Beverly HILLS, Calif. -- At a press conference for Muppets Most Wanted at the Beverly Wilshire Hotel, a question comes up about a dream sequence that imagines Miss Piggy and Kermit the frog finally tying the knot and having children.
Ricky Gervais, who plays a bad guy named Dominic Badguy in the film, cheekily asks Kermit why their speculative offspring are cute little frogs and pigs but not...
"An abomination?" volunteers Tina Fey, sitting on the other side of Kermit, a canny amphibian who doesn't rise to the bait.
"We actually haven't consummated the experiment," Kermit says.
For a movie featuring lots of singing, dancing puppets, the humour at the press conference can be a little raw, with Gervais even dropping an F-bomb at one point when asked about critics. A generation or two ago, Disney publicists would have been rushing Gervais out the door. Today... not so much.
That's the way it is with the Muppets, though. They've always walked/waddled/hopped along that fine line between children's entertainment and more adult sensibilities. Just look at the podiums, with Kermit and Miss Piggy sitting alongside Fey and Gervais, two erstwhile Golden Globes hosts who redeemed the award show with their edgy humour.
At another podium sit director James Bobin and songwriter Bret McKenzie, both creators of the not-really-for-kids cable series Flight of the Conchords. Bobin, as director, and McKenzie as music supervisor and songwriter, easily made the transition to Muppet World with the 2011 reboot The Muppets, which starred Jason Segal and Amy Adams, and return for the sequel.
Muppets Most Wanted sees Kermit fall prey to look-alike/criminal mastermind Constantine, who takes Kermit's place on a Muppet world tour while the real Kermit is consigned to a Russian gulag under the command of the ruthless Nadya (Fey), an unlikely musical theatre fan-girl. It falls on super-patriot Sam Eagle to partner up with French Interpol agent Jean Pierre Napolean (Ty Burrell) to uncover the deception, as they track Constantine's crime spree across Europe.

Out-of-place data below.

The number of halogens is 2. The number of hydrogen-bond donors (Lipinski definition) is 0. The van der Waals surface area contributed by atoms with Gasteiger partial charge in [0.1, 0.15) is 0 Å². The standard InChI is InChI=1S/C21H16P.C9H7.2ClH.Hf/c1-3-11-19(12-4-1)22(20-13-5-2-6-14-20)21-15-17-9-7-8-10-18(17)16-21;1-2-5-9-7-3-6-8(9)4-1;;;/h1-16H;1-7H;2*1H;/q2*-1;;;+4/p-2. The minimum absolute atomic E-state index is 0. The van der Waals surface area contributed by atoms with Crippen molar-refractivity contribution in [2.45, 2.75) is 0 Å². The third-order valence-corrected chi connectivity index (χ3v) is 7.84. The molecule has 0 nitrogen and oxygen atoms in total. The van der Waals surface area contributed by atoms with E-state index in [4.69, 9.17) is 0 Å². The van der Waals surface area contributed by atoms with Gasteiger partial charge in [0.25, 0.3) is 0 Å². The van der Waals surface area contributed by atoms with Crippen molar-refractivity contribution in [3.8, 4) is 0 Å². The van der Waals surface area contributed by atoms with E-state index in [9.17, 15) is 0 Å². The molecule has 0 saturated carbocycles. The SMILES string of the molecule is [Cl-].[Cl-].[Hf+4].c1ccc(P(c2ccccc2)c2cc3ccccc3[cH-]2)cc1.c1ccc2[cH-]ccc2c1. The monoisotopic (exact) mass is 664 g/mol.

On screen, the Muppets remain kid-friendly, even if the jokes may hearken back to the era of Vaudeville.
"Kids that are eight, nine and 10 take a lot of pride in getting the jokes," says Fey, who has two children of her own. "It makes them feel big."
"It doesn't patronize to them," Gervais says. "It aims higher. I remember when I was a kid watching the Muppets, I had older brothers and sisters and they were laughing, and so I sort of knew it was cool."
A few notable facts from the press conference: -- Kermit chose not to play both himself and Constantine in the film.
"It didn't make sense for me to play Constantine because we do have a few scenes together, and I don't really work on green screen," Kermit says.
-- Constantine has ambitions beyond the Muppet franchise.
"I am actually thinking about doing some Netflix original programming," he says in his thick Russian accent. "I will call it House of Toads. I will executive-produce and show-run. So let's take meeting, yes?"
-- Miss Piggy got to work with Céline Dion, although she sees it the other way around.
"It was a joy for her, naturally," Miss Piggy says. "I'm only too happy to let her ride my coattails up to the Oscar stage."
-- It helps, when writing songs for the Muppets, if you can impersonate them reasonably well.
McKenzie demonstrates he can do a very good Miss Piggy during the press conference. The CD soundtrack for the film has five demo tracks of McKenzie singing Muppet parts. "Some of them you can't even tell," says producer Todd Lieberman of McKenzie's Muppet impressions.
"The Muppets can tell," McKenzie says. "They're horrified."
Muppets Most Wanted opens in theatres on Friday.